What Is the Purpose of Stablecoins, Anyway
The theory is that dip purchasers will make a tidy profit if and when prices return to their earlier highs. This is reminiscent of Warren Buffett’s iconic stock investing maxim, “When there’s blood on the streets, you buy.”
While buying the dip can be done in a single transaction, “dollar-cost averaging (DCA)” is the most advised course of action. You must do this by dividing your reserve funds into smaller portions and engaging in a number of transactions over time.
Let’s imagine, for illustration, that you have $1,000 in cash reserves. Breaking the sum into five tranches of $200 or even ten tranches of $100 and trading with those smaller sums would be an excellent DCA technique.
The idea behind this is that since it’s extremely difficult to predict when an asset has bottomed down (reached the lowest price before reversing), it usually makes more sense to buy a tiny quantity and wait to see if the asset’s price falls any more. If so, make a few additional purchases, and so on.
In most cases, doing this will produce far better outcomes than putting all of your money into one trade, unless, of course, you were fortunate enough to go all-in at the ideal moment.
To Determine the Optimal Entrance Point, Use Indications
It is feasible to utilize specific indications to determine whether an asset has reached a bottom for investors who have a basic or greater understanding of technical analysis, which is the discipline of projecting an asset’s price movements based on chart trends, indicators, and patterns.
Of course, no indicator is 100% reliable, but they frequently provide a clear indication when to purchase a dip.
Use of the Relative Strength Index (RSI) indicator, a momentum oscillator with a channel and a line that moves in and out of it, is a common strategy. This tool’s two main components are as follows:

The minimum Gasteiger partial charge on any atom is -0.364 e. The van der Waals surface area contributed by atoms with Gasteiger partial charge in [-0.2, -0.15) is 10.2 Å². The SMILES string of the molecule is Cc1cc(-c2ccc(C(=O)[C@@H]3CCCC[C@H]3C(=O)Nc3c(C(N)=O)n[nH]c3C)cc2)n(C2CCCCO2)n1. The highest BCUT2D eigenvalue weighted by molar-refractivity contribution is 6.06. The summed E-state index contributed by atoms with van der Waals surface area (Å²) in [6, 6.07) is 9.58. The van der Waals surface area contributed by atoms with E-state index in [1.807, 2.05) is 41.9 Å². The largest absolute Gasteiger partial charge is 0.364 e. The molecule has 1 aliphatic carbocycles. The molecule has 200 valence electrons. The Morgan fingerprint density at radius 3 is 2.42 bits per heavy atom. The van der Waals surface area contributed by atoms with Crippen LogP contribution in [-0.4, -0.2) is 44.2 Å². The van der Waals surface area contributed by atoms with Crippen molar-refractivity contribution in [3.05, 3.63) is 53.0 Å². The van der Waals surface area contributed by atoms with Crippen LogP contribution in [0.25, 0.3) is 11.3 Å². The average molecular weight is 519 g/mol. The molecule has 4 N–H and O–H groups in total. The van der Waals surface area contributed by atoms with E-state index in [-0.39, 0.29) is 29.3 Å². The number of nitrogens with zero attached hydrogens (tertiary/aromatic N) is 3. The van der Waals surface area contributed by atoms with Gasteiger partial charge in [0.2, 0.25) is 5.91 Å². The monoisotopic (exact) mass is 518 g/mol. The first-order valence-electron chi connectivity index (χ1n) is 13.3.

Overbought: The item in question is deemed “overbought” (that is, overvalued) when the indicator line breaks out above the channel. This typically indicates that prices will soon begin to decline once again.
Oversold: The item in issue is deemed “oversold,” or undervalued, and typically indicates that prices will climb soon, when the indicator line breaks out beneath the channel.
Although these two signals can be utilized independently with decent results, they are not necessarily reliable bottom or top predictors, especially on shorter time periods like the four-hour, hourly, or 30-minute alternatives. Using the RSI divergence strategy is a better strategy.
The RSI typically exhibits a pattern similar to that of an asset’s price, so when the price declines, the RSI indicator line likewise declines. The two lines occasionally move in opposition to one other, though. An RSI divergence, which is all this is, often denotes the start of a trend reversal.
Check to see if the RSI line makes a higher high while the associated price makes a lower low in order to identify a bottom. On a longer time frame, such as the daily, the RSI line should be close to or entering the oversold region in order to indicate a strong reversal potential.
Below, we can see an RSI divergence on the daily chart for bitcoin (A), which indicated a significant trend reversal and price increase. Three months later, another RSI divergence (B) appeared, this time in the overbought area, indicating the beginning of a negative trend reversal.